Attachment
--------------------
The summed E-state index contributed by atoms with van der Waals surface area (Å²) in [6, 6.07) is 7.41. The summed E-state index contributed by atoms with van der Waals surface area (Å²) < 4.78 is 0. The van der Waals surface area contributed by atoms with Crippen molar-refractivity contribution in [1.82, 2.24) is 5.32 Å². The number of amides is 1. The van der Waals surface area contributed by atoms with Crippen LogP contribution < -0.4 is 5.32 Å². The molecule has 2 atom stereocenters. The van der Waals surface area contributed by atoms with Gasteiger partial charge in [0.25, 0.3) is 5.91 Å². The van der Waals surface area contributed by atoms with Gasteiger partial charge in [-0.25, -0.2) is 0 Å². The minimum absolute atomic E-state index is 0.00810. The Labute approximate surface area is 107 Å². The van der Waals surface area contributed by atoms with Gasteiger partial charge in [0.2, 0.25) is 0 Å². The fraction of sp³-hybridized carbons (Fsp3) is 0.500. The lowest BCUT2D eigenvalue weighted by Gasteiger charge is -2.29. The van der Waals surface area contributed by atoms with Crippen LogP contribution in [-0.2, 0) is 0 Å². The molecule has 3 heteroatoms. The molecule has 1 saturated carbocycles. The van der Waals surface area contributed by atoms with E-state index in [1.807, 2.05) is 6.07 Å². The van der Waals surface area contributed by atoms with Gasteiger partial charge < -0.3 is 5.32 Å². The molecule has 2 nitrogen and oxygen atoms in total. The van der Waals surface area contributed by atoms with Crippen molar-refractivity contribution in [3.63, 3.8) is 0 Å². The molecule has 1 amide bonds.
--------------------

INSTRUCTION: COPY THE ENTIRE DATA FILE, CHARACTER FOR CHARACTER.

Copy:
The summed E-state index contributed by atoms with van der Waals surface area (Å²) in [6, 6.07) is 7.41. The summed E-state index contributed by atoms with van der Waals surface area (Å²) < 4.78 is 0. The van der Waals surface area contributed by atoms with Crippen molar-refractivity contribution in [1.82, 2.24) is 5.32 Å². The number of amides is 1. The van der Waals surface area contributed by atoms with Crippen LogP contribution < -0.4 is 5.32 Å². The molecule has 2 atom stereocenters. The van der Waals surface area contributed by atoms with Gasteiger partial charge in [0.25, 0.3) is 5.91 Å². The van der Waals surface area contributed by atoms with Gasteiger partial charge in [-0.25, -0.2) is 0 Å². The minimum absolute atomic E-state index is 0.00810. The Labute approximate surface area is 107 Å². The van der Waals surface area contributed by atoms with Gasteiger partial charge in [0.2, 0.25) is 0 Å². The fraction of sp³-hybridized carbons (Fsp3) is 0.500. The lowest BCUT2D eigenvalue weighted by Gasteiger charge is -2.29. The van der Waals surface area contributed by atoms with Crippen LogP contribution in [-0.2, 0) is 0 Å². The molecule has 3 heteroatoms. The molecule has 1 saturated carbocycles. The van der Waals surface area contributed by atoms with E-state index in [1.807, 2.05) is 6.07 Å². The van der Waals surface area contributed by atoms with Gasteiger partial charge < -0.3 is 5.32 Å². The molecule has 2 nitrogen and oxygen atoms in total. The van der Waals surface area contributed by atoms with Crippen molar-refractivity contribution in [3.63, 3.8) is 0 Å². The molecule has 1 amide bonds.